Changes may adversely impact body composition by accrual of adipose tissue, loss of lean body mass
THURSDAY, Nov. 17 (HealthDay News) -- Energy deficits in animals and humans induce neuroendocrine changes that may adversely affect body composition, according to a review published online Nov. 10 in Obesity Reviews.
Amanda Sainsbury, Ph.D., and Lei Zhang, from the Garvan Institute of Medical Research in Sydney, Australia, investigated the role of the hypothalamus in neuroendocrine regulation of body weight. A range of studies, from those about lean rodents and humans to those evaluating weight loss interventions in overweight and obese adults, were reviewed.
The investigators found that negative energy balance in lean animals and humans resulted in inhibition of the hypothalamo-pituitary-thyroid, -gonadotropic, and -somatotropic axes, but activated the hypothalamo-pituitary-adrenal axes. Emerging data showed that these changes correlated with changes in overweight and obese people during weight loss through lifestyle interventions. Animal studies showed that these neuroendocrine changes were possibly due to hypothalamic actions of orexigenic and anorexigenic peptides. These changes can negatively affect body composition, by stimulating adipose tissue accumulation and lean body mass and bone loss.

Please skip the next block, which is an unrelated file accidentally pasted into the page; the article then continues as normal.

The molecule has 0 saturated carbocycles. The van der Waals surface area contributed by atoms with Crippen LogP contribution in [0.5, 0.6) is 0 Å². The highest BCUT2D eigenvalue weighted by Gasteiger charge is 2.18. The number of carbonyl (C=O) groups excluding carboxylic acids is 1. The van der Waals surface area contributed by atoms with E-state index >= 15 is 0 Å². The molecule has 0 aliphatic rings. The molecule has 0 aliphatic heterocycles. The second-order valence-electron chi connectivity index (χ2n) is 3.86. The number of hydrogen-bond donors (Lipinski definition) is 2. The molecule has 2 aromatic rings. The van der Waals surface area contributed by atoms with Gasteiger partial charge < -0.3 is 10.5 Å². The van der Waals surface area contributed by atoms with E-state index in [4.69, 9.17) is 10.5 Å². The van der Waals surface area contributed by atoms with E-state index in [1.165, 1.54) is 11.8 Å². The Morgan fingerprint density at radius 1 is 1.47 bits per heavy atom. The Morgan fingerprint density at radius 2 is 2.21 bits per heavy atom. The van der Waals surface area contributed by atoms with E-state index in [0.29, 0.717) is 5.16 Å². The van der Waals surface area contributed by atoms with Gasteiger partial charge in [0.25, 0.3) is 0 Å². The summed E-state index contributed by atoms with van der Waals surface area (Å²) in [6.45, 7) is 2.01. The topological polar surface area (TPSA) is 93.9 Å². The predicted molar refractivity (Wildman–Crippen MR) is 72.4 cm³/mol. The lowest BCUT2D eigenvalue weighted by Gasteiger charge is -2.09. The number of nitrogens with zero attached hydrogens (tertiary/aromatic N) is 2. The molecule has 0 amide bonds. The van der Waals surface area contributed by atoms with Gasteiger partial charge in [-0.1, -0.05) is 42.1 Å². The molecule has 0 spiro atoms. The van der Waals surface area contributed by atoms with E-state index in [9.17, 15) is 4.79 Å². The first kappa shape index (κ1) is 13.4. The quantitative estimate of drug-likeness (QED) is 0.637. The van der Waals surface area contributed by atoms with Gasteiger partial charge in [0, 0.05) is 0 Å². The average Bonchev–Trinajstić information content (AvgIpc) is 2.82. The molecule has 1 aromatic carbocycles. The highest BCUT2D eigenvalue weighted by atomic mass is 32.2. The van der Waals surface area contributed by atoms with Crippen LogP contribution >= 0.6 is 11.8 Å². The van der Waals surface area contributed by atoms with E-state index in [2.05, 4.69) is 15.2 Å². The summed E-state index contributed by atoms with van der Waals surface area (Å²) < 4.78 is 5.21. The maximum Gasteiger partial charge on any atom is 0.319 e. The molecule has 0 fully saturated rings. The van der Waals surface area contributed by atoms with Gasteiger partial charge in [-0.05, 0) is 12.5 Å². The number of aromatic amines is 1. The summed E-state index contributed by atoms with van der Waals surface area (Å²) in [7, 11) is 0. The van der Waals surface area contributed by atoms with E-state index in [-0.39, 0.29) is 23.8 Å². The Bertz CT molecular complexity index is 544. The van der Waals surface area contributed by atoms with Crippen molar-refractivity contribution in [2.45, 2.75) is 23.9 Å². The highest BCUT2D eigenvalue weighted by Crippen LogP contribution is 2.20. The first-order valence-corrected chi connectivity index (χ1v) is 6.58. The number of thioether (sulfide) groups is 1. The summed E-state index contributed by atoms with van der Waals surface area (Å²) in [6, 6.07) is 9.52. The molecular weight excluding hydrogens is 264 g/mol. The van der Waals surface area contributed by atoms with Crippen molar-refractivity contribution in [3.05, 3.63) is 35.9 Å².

"Current efforts to maximize loss of excess body fat in obese people may inadvertently be promoting long-term complications such as central obesity and associated health risks, as well as sarcopenia and osteoporosis," the authors write.
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